Protected Health Information Assessment: Addressing Phi Breaches

Subject: Healthcare Research
Pages: 3
Words: 582
Reading time:
3 min
Study level: College


The issue of managing patients’ data has become substantially more complicated in the healthcare setting., Due to the rise in the number of external threats to which patients’ personal information may be subjected, the necessity to introduce more effective tools for handling information has emerged (Kuek & Hakkennes, 2020). Moreover, there is a need to address the issue of data management more responsibly, (Kuek & Hakkennes, 2020). However, as the case study under analysis demonstrates, in several healthcare organizations, the levels of technological proficiency and prowess needed to manage patients’ health records in a digital format are quite low. To assess the situation and provide recommendations for improving it, one will need to consider the factors that define the existing problem, namely, the lack of technological literacy.

Body: PHI Security Enhancement

Presently, the issue of staff education and the problem of computer literacy stands out as the key concerns that appear to contribute to the concern at hand to the greatest degree. Therefore, Peter should investigate the challenges emerging during the process of staff education and training. Resistance to change is the primary issue that Peter should attack as a manager and a leader since it has been affecting the staff members’ ability to handle patient information accordingly o the greatest extent (Kuek & Hakkennes, 2020). Specifically, the problem of employees fearing to fail in building the required digital literacy skills will have to be handled.

Thus, creating a new education framework for the employees to acquire basic computer skills and utilize the existing network more productively seems to be the most legitimate solution to the failure in managing patients’ health information and other personal data. The promotion of computer literacy and the understanding of how the EHR and EMR systems work will help to avoid the instances in which patients; data becomes lost, confused, or mismanaged in any other way (Kuek & Hakkennes, 2020). Finally, the efficacy of reporting will have to be reinforced so that issues such as lost information or even lost or malfunctioning digital tools could be addressed immediately.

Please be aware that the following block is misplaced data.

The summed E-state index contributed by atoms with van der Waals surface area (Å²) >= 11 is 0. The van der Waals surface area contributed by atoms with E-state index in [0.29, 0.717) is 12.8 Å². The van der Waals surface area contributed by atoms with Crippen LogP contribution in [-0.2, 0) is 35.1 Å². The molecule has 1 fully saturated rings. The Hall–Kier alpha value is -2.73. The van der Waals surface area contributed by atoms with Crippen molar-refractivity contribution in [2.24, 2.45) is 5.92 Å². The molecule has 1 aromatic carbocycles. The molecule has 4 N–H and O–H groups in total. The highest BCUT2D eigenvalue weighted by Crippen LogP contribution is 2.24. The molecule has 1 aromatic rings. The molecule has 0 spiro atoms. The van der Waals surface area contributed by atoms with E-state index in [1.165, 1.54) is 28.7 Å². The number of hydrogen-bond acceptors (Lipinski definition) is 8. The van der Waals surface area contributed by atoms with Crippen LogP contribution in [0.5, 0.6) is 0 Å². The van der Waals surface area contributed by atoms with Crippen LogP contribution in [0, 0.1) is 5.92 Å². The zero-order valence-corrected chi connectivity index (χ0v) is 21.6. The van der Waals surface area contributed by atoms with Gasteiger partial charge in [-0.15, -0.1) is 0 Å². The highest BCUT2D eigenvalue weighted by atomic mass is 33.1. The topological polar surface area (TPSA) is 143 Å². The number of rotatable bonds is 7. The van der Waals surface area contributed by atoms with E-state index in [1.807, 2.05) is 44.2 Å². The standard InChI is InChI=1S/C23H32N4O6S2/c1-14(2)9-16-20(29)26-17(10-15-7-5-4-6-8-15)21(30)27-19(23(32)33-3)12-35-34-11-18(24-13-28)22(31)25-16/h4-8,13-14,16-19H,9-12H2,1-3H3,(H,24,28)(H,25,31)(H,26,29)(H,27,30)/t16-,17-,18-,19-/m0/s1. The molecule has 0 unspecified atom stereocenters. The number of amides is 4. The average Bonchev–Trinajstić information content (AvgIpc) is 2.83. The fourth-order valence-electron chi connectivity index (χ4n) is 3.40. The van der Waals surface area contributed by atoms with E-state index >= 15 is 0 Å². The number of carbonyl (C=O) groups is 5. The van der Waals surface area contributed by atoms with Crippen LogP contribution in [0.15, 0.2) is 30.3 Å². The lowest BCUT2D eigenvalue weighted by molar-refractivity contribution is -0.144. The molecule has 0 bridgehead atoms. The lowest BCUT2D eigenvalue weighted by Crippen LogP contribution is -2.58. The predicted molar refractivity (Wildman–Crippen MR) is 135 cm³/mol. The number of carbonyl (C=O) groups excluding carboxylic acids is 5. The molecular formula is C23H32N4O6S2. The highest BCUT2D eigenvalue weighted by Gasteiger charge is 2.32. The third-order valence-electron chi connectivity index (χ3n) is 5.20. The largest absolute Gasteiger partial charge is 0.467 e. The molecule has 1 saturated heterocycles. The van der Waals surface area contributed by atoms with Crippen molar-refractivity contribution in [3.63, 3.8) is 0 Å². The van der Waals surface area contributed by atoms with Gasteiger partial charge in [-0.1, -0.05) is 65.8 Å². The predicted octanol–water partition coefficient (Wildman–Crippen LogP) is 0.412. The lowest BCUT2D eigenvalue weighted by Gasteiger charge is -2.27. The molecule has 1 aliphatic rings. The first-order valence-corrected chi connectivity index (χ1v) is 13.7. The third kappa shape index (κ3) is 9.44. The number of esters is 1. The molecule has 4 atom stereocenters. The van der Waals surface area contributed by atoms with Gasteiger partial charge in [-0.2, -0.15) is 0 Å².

In addition, the issue of responsibility needs to be addressed as another source of concern that may have spawned the development of the current problem. As the case shows, staff members, appear to be disinterested in gaining any skills related to managing digital data and improving their ability to handle it accordingly. The specified attitude is likely to lead to numerous cases of information mismanagement, which, in turn, will cause medical errors to take place. Since patients’ health and security are at stake in the specified scenario, Peter will have to introduce tools for promoting digital literacy, Corporate Social Responsibility, and independent decision-making (Kuek & Hakkennes, 2020). The described strategies will allow nurses to transfer data accurately, which is particularly important for patient handoffs and similar situations where information has to be passed quickly, concisely, and accurately.

Summary and Conclusion

Currently, a range of healthcare organizations is facing difficulties due to the need to transfer to a fully digital framework of managing patients’ personal information. The issues that multiple organizations are facing include staff members’ lack of digital skills and the resistance to change, as the case under analysis proves. To address this issue, staff training along with a better philosophy based on social responsibility must be introduced into healthcare organizations. Furthermore, a more effective reporting system must be installed. Thus, the problems of data loss or mismanagement will be addressed accordingly and removed from the target setting.


Kuek, A., & Hakkennes, S. (2020). Healthcare staff digital literacy levels and their attitudes towards information systems. Health Informatics Journal, 26(1), 592-612.